To help keep produce fresh and increase shelf life, scientists are seeking new, more advanced techniques that provide healthy, safe alternatives to conventional packing methods. Researchers from the U.S. Department of Agriculture’s Agricultural Research Service have developed and tested an effective new technique that combines hot water treatment, stem removal, and modified atmosphere packaging to extend the shelf life of grapes. The results from the study were published online by the American Society for Horticulture.
The grapes were prepared by cutting off the stems 1 to 2 mm from the fruit or by keeping the clusters intact. After initial preparation, the grapes were subjected to a chlorinated wash and/or hot water treatment and packaged in plastic trays sealed with a gas-permeable film. Grapes that were cut from the stems and treated with hot water and chlorine maintained the highest quality for four weeks, with the least decay among all treatments. A chlorine prewash treatment significantly reduced microbial populations on cluster grapes and maintained better overall quality.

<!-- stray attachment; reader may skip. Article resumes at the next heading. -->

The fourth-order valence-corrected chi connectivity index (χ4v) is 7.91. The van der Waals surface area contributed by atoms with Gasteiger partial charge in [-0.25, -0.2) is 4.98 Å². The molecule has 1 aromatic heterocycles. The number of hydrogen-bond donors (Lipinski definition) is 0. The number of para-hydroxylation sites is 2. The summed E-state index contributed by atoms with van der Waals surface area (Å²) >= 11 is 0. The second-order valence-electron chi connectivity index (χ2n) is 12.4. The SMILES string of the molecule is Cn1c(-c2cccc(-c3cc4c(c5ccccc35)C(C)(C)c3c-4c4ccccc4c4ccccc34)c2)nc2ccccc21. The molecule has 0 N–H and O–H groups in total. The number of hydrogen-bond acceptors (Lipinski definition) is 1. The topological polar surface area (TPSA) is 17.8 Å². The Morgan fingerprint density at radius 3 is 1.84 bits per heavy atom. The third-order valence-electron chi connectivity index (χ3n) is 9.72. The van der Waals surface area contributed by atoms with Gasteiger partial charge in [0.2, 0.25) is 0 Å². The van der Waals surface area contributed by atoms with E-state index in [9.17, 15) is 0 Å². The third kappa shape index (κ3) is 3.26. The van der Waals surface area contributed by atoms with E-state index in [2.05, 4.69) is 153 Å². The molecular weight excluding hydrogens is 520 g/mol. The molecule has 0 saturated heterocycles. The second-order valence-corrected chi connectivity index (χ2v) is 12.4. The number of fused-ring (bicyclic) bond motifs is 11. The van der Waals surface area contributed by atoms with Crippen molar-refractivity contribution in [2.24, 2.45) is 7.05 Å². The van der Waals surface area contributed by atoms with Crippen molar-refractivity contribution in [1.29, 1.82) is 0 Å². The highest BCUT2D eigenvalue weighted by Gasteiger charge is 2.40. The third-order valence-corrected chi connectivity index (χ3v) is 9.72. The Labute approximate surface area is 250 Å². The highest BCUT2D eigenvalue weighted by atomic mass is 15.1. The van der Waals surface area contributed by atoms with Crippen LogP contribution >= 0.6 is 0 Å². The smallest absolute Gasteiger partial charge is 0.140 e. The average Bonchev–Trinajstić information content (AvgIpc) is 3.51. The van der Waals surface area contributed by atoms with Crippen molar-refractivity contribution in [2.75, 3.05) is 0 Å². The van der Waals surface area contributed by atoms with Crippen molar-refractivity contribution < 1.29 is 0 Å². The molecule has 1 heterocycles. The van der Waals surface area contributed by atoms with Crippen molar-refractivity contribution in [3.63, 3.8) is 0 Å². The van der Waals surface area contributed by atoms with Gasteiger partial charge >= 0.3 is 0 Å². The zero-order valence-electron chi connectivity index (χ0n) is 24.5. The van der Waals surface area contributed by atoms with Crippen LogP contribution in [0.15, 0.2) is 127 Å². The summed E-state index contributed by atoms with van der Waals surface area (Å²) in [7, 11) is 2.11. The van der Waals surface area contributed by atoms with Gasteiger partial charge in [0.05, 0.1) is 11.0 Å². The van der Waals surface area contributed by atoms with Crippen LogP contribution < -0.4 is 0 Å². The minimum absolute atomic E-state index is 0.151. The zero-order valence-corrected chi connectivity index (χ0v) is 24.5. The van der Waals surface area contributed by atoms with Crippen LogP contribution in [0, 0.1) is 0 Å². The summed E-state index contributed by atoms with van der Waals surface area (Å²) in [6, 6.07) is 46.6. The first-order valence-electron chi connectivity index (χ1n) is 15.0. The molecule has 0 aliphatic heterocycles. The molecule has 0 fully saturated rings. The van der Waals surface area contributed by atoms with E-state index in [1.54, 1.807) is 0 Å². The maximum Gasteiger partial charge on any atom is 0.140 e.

Various forms of chlorine are used extensively as a disinfectant in wash, spray and flume waters in the raw fruit and vegetable industry. Chlorine wash is created by dousing water with chlorine gas, sodium hypochlorite or calcium hypochlorite.
The use of chlorine gas in water is generally restricted to use in very large operations and requires automated controlled injection systems with in-line pH monitoring. It is highly effective in situations in which soil, plant debris and decaying fruit or vegetables may enter early stages of washing and grading. Calcium hypochlorite, available as a granulated powder or compressed tablet, is the most common source of chlorine used for disinfection of produce and produce process water. Sodium hypochlorite, a water-based formulation, is the chlorine source frequently used in small-scale operations.
From a food safety perspective, chlorine has been used safely and effectively for many years to quickly kill microorganisms on food surfaces and prevent cross-contamination. Further, chlorine treatment leaves no detectable residue that could be dangerous to humans.
Read more about the important role chlorine plays in safe food handling and preparation – from farm to table – on our website.